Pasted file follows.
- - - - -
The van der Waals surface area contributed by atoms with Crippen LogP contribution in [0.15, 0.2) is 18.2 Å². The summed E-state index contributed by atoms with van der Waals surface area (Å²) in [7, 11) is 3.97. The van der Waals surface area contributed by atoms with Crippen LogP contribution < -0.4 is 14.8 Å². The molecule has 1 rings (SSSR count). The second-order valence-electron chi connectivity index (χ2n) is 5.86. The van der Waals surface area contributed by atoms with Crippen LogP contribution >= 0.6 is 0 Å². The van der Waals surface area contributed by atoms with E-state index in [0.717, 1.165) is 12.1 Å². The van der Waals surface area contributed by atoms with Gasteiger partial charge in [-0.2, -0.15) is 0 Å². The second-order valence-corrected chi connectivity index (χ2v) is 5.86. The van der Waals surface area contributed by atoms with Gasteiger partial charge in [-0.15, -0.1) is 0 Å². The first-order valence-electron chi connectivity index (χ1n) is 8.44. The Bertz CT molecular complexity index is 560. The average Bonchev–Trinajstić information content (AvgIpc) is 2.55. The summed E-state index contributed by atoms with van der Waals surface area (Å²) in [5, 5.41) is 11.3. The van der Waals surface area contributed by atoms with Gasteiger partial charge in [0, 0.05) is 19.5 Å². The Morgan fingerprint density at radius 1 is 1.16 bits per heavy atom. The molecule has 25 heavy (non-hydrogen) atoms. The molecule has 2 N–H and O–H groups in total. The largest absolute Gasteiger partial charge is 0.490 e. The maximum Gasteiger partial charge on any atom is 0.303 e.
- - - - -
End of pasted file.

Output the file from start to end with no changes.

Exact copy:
The van der Waals surface area contributed by atoms with Crippen LogP contribution in [0.15, 0.2) is 18.2 Å². The summed E-state index contributed by atoms with van der Waals surface area (Å²) in [7, 11) is 3.97. The van der Waals surface area contributed by atoms with Crippen LogP contribution < -0.4 is 14.8 Å². The molecule has 1 rings (SSSR count). The second-order valence-electron chi connectivity index (χ2n) is 5.86. The van der Waals surface area contributed by atoms with Crippen LogP contribution >= 0.6 is 0 Å². The van der Waals surface area contributed by atoms with E-state index in [0.717, 1.165) is 12.1 Å². The van der Waals surface area contributed by atoms with Gasteiger partial charge in [-0.2, -0.15) is 0 Å². The second-order valence-corrected chi connectivity index (χ2v) is 5.86. The van der Waals surface area contributed by atoms with Gasteiger partial charge in [-0.15, -0.1) is 0 Å². The first-order valence-electron chi connectivity index (χ1n) is 8.44. The Bertz CT molecular complexity index is 560. The average Bonchev–Trinajstić information content (AvgIpc) is 2.55. The summed E-state index contributed by atoms with van der Waals surface area (Å²) in [5, 5.41) is 11.3. The van der Waals surface area contributed by atoms with Gasteiger partial charge in [0, 0.05) is 19.5 Å². The Morgan fingerprint density at radius 1 is 1.16 bits per heavy atom. The molecule has 25 heavy (non-hydrogen) atoms. The molecule has 2 N–H and O–H groups in total. The largest absolute Gasteiger partial charge is 0.490 e. The maximum Gasteiger partial charge on any atom is 0.303 e.